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 Global Perspective

June 29, 2004
Vol. 2, No. 11

Joseph Adero Ngala
Joseph Adero Ngala is an African journalist based in Kenya. In 1995 he won the German Shalom Prize for reporting in Rwanda and Sudan.



"Our black brother from the USA is coming. Please bring food with you, we are starving. We need more food, medicine and protection."

Editor's Note
         U.S. Secretary of State Colin Powell is visiting the western region of Sudan, known as Darfur.
         "The secretary's visit to Sudan is intended to continue to call attention to the dire humanitarian situation in Darfur, to do whatever we can to stop the violence there and to make sure that the needy people of that region are receiving whatever supplies we can get to them," State Department spokesman Richard Boucher told reporters June 25.
         The violence has left at least 10,000 dead and more than 1 million displaced since it erupted in February 2003. The Bush administration has described the actions of Arab militias backed by the central government in Khartoum against black Africans as "ethnic cleansing." The militias are called the Janjaweed.
         Pierre Prosper, the State Department's ambassador-at-large for war crimes, told the House International Relations Committee June 24 the administration sees "indicators of genocide and there is evidence that points in that direction."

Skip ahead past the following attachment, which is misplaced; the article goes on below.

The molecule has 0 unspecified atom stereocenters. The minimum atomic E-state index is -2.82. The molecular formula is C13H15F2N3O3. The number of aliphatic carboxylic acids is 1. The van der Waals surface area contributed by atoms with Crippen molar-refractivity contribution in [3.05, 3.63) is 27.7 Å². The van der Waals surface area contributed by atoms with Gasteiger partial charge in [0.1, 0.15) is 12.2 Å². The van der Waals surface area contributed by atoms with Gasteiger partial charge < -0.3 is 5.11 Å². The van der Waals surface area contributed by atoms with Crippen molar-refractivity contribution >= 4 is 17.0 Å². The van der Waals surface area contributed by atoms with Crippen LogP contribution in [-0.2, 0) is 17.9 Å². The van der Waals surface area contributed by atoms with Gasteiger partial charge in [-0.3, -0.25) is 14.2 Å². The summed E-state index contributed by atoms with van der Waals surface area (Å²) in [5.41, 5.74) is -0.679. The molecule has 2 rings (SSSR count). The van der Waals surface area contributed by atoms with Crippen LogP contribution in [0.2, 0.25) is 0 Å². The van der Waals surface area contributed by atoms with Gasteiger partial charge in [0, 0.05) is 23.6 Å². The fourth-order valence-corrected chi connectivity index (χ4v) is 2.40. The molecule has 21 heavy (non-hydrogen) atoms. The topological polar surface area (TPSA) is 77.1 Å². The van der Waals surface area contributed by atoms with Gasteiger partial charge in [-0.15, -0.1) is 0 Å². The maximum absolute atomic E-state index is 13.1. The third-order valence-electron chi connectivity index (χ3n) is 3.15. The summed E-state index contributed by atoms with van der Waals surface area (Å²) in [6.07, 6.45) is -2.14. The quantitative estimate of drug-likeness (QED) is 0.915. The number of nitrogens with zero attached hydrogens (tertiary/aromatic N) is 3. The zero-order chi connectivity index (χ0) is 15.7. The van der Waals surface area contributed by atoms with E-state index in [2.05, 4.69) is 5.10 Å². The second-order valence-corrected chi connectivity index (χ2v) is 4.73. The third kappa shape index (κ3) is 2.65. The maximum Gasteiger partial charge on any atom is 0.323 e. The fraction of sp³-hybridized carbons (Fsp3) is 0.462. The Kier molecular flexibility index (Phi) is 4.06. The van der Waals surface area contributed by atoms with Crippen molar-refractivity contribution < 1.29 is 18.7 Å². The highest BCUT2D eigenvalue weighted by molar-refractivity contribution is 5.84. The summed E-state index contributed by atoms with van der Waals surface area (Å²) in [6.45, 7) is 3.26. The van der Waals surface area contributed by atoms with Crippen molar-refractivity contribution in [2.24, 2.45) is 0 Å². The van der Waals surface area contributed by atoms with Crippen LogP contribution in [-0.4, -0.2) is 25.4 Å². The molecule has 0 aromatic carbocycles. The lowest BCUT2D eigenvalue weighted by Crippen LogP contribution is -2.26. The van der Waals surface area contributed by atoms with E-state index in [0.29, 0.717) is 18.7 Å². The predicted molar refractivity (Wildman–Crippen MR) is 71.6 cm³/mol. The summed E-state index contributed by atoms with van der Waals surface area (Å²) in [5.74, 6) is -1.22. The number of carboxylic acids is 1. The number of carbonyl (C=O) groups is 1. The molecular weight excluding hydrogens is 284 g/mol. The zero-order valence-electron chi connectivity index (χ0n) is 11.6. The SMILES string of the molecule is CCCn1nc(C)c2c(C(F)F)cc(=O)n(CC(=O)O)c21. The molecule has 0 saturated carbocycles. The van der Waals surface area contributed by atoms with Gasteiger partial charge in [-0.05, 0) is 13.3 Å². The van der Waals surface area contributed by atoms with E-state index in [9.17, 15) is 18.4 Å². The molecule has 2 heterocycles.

"We've seen attacks and atrocities against African civilians by the government-supported militias, and situations where villages with Africans in them were totally destroyed and a village next door that was Arab was untouched by any violence," Mr. Boucher said.
         He and other officials said satellite photos show that the militias destroyed at least 301 villages, using in some incidents aerial bombardments and helicopter gunships, and damaged an additional 76. He also said they had burned crops, killed or stolen cattle and destroyed irrigation systems.

Putting Pressure on Sudan

By Joseph Adero Ngala

NAIROBI, Kenya -- With so much conspicuous and compelling evidence of humanitarian crisis in Darfur, with visits to the region from U.S. Secretary of State Colin Powell today and tomorrow followed by U.N. Secretary General Kofi Annan, with a powerful and growing chorus of voices declaring that the vast human destruction in Darfur is in fact genocide, why does the National Islamic Front regime continue it impede humanitarian access? Why does the regime refuse to rein in the Janjaweed militias that have been allies in so much destruction? Why does the regime continue with its preposterous claims and denials?

This regime is given to brazen remarks and actions. An Egyptian daily reported that Sudanese President Omar el-Beshir has accused unnamed "foreigners" of trying to take advantage of the crisis in the western region of Darfur to intervene in Sudan's affairs. "Foreign circles" the president said, are aware of the healthy peace process in southern Sudan and so "are trying to find a substitute gate in Darfur to intervene in Sudanese affairs."